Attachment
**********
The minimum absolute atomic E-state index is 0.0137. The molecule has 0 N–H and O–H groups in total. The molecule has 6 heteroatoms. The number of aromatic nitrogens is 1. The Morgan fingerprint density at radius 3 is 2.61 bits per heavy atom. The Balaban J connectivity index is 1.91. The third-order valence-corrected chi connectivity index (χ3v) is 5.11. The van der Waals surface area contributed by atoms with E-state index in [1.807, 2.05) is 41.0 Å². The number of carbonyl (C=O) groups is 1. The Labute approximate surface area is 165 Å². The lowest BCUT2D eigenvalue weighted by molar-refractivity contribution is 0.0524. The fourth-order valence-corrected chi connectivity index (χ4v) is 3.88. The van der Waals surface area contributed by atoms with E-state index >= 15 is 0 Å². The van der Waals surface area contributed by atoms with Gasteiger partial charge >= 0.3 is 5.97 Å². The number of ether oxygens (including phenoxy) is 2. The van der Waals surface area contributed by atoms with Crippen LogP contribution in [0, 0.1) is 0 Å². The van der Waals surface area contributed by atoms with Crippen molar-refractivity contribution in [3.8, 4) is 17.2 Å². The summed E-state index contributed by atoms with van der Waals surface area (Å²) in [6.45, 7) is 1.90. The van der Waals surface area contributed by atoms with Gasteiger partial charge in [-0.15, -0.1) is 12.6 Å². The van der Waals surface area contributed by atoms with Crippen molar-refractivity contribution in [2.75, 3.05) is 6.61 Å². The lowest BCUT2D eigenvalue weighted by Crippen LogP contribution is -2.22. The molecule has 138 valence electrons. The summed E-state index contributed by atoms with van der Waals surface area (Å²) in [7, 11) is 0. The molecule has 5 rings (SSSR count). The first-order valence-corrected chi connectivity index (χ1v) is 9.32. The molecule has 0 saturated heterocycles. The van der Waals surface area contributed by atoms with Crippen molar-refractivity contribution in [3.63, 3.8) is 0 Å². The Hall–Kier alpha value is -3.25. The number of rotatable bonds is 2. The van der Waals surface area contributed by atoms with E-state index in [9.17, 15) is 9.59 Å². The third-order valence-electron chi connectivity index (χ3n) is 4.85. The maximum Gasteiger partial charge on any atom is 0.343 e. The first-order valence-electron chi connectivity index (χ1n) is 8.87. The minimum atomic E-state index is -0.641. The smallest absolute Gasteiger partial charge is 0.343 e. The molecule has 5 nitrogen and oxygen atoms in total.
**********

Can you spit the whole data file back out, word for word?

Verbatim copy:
The minimum absolute atomic E-state index is 0.0137. The molecule has 0 N–H and O–H groups in total. The molecule has 6 heteroatoms. The number of aromatic nitrogens is 1. The Morgan fingerprint density at radius 3 is 2.61 bits per heavy atom. The Balaban J connectivity index is 1.91. The third-order valence-corrected chi connectivity index (χ3v) is 5.11. The van der Waals surface area contributed by atoms with E-state index in [1.807, 2.05) is 41.0 Å². The number of carbonyl (C=O) groups is 1. The Labute approximate surface area is 165 Å². The lowest BCUT2D eigenvalue weighted by molar-refractivity contribution is 0.0524. The fourth-order valence-corrected chi connectivity index (χ4v) is 3.88. The van der Waals surface area contributed by atoms with E-state index >= 15 is 0 Å². The van der Waals surface area contributed by atoms with Gasteiger partial charge >= 0.3 is 5.97 Å². The number of ether oxygens (including phenoxy) is 2. The van der Waals surface area contributed by atoms with Crippen LogP contribution in [0, 0.1) is 0 Å². The van der Waals surface area contributed by atoms with Crippen molar-refractivity contribution in [3.8, 4) is 17.2 Å². The summed E-state index contributed by atoms with van der Waals surface area (Å²) in [6.45, 7) is 1.90. The van der Waals surface area contributed by atoms with Gasteiger partial charge in [-0.15, -0.1) is 12.6 Å². The van der Waals surface area contributed by atoms with Crippen molar-refractivity contribution in [2.75, 3.05) is 6.61 Å². The lowest BCUT2D eigenvalue weighted by Crippen LogP contribution is -2.22. The molecule has 138 valence electrons. The summed E-state index contributed by atoms with van der Waals surface area (Å²) in [7, 11) is 0. The molecule has 5 rings (SSSR count). The first-order valence-corrected chi connectivity index (χ1v) is 9.32. The molecule has 0 saturated heterocycles. The van der Waals surface area contributed by atoms with Crippen molar-refractivity contribution in [3.63, 3.8) is 0 Å². The Hall–Kier alpha value is -3.25. The number of rotatable bonds is 2. The van der Waals surface area contributed by atoms with E-state index in [9.17, 15) is 9.59 Å². The third-order valence-electron chi connectivity index (χ3n) is 4.85. The maximum Gasteiger partial charge on any atom is 0.343 e. The first-order valence-electron chi connectivity index (χ1n) is 8.87. The minimum atomic E-state index is -0.641. The smallest absolute Gasteiger partial charge is 0.343 e. The molecule has 5 nitrogen and oxygen atoms in total.